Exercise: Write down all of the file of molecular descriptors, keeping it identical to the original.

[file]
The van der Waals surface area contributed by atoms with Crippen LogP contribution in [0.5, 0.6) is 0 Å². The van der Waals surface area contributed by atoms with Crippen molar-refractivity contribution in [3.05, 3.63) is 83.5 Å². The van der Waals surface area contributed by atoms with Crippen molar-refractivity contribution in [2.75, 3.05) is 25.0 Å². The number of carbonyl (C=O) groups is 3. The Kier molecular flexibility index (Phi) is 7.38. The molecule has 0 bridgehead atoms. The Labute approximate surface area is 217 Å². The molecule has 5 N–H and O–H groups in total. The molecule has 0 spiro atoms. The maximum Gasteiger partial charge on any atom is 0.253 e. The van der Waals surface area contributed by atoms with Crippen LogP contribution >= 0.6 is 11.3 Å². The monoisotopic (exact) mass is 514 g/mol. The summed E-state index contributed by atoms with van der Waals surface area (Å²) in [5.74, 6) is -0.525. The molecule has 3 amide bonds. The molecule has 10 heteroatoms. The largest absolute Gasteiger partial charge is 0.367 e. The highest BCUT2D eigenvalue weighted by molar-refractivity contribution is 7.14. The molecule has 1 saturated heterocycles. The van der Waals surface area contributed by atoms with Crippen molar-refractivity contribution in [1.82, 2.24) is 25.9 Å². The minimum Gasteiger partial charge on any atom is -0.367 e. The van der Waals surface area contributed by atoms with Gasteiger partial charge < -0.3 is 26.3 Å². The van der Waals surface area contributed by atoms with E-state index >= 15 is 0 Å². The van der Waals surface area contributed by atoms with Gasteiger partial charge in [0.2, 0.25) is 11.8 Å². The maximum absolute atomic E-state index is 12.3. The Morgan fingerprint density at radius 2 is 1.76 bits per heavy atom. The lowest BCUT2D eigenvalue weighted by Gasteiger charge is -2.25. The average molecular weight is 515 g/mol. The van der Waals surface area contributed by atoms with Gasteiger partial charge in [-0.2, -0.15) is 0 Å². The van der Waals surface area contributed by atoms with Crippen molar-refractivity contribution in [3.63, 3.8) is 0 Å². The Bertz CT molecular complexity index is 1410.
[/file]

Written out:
The van der Waals surface area contributed by atoms with Crippen LogP contribution in [0.5, 0.6) is 0 Å². The van der Waals surface area contributed by atoms with Crippen molar-refractivity contribution in [3.05, 3.63) is 83.5 Å². The van der Waals surface area contributed by atoms with Crippen molar-refractivity contribution in [2.75, 3.05) is 25.0 Å². The number of carbonyl (C=O) groups is 3. The Kier molecular flexibility index (Phi) is 7.38. The molecule has 0 bridgehead atoms. The Labute approximate surface area is 217 Å². The molecule has 5 N–H and O–H groups in total. The molecule has 0 spiro atoms. The maximum Gasteiger partial charge on any atom is 0.253 e. The van der Waals surface area contributed by atoms with Crippen LogP contribution >= 0.6 is 11.3 Å². The monoisotopic (exact) mass is 514 g/mol. The summed E-state index contributed by atoms with van der Waals surface area (Å²) in [5.74, 6) is -0.525. The molecule has 3 amide bonds. The molecule has 10 heteroatoms. The largest absolute Gasteiger partial charge is 0.367 e. The highest BCUT2D eigenvalue weighted by molar-refractivity contribution is 7.14. The molecule has 1 saturated heterocycles. The van der Waals surface area contributed by atoms with Crippen molar-refractivity contribution in [1.82, 2.24) is 25.9 Å². The minimum Gasteiger partial charge on any atom is -0.367 e. The van der Waals surface area contributed by atoms with Gasteiger partial charge < -0.3 is 26.3 Å². The van der Waals surface area contributed by atoms with E-state index >= 15 is 0 Å². The van der Waals surface area contributed by atoms with Gasteiger partial charge in [0.2, 0.25) is 11.8 Å². The maximum absolute atomic E-state index is 12.3. The Morgan fingerprint density at radius 2 is 1.76 bits per heavy atom. The lowest BCUT2D eigenvalue weighted by Gasteiger charge is -2.25. The average molecular weight is 515 g/mol. The van der Waals surface area contributed by atoms with Gasteiger partial charge in [-0.2, -0.15) is 0 Å². The van der Waals surface area contributed by atoms with Crippen molar-refractivity contribution in [3.63, 3.8) is 0 Å². The Bertz CT molecular complexity index is 1410.